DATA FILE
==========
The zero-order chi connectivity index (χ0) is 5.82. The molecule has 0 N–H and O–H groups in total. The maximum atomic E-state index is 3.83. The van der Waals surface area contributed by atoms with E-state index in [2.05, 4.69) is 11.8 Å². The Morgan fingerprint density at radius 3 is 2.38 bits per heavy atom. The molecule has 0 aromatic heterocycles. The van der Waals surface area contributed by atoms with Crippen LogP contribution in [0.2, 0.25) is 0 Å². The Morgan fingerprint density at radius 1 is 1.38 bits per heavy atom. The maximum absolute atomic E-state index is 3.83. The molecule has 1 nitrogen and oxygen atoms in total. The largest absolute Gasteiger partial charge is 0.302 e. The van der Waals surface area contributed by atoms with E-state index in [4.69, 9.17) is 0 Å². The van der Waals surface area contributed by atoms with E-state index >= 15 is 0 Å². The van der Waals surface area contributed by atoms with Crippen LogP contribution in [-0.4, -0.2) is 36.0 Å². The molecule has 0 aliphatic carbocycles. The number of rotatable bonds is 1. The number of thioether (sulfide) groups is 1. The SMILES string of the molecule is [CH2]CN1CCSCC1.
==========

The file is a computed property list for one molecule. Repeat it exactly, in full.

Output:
The zero-order chi connectivity index (χ0) is 5.82. The molecule has 0 N–H and O–H groups in total. The maximum atomic E-state index is 3.83. The van der Waals surface area contributed by atoms with E-state index in [2.05, 4.69) is 11.8 Å². The Morgan fingerprint density at radius 3 is 2.38 bits per heavy atom. The molecule has 0 aromatic heterocycles. The van der Waals surface area contributed by atoms with Crippen LogP contribution in [0.2, 0.25) is 0 Å². The Morgan fingerprint density at radius 1 is 1.38 bits per heavy atom. The maximum absolute atomic E-state index is 3.83. The molecule has 1 nitrogen and oxygen atoms in total. The largest absolute Gasteiger partial charge is 0.302 e. The van der Waals surface area contributed by atoms with E-state index in [4.69, 9.17) is 0 Å². The van der Waals surface area contributed by atoms with E-state index >= 15 is 0 Å². The van der Waals surface area contributed by atoms with Crippen LogP contribution in [-0.4, -0.2) is 36.0 Å². The molecule has 0 aliphatic carbocycles. The number of rotatable bonds is 1. The number of thioether (sulfide) groups is 1. The SMILES string of the molecule is [CH2]CN1CCSCC1.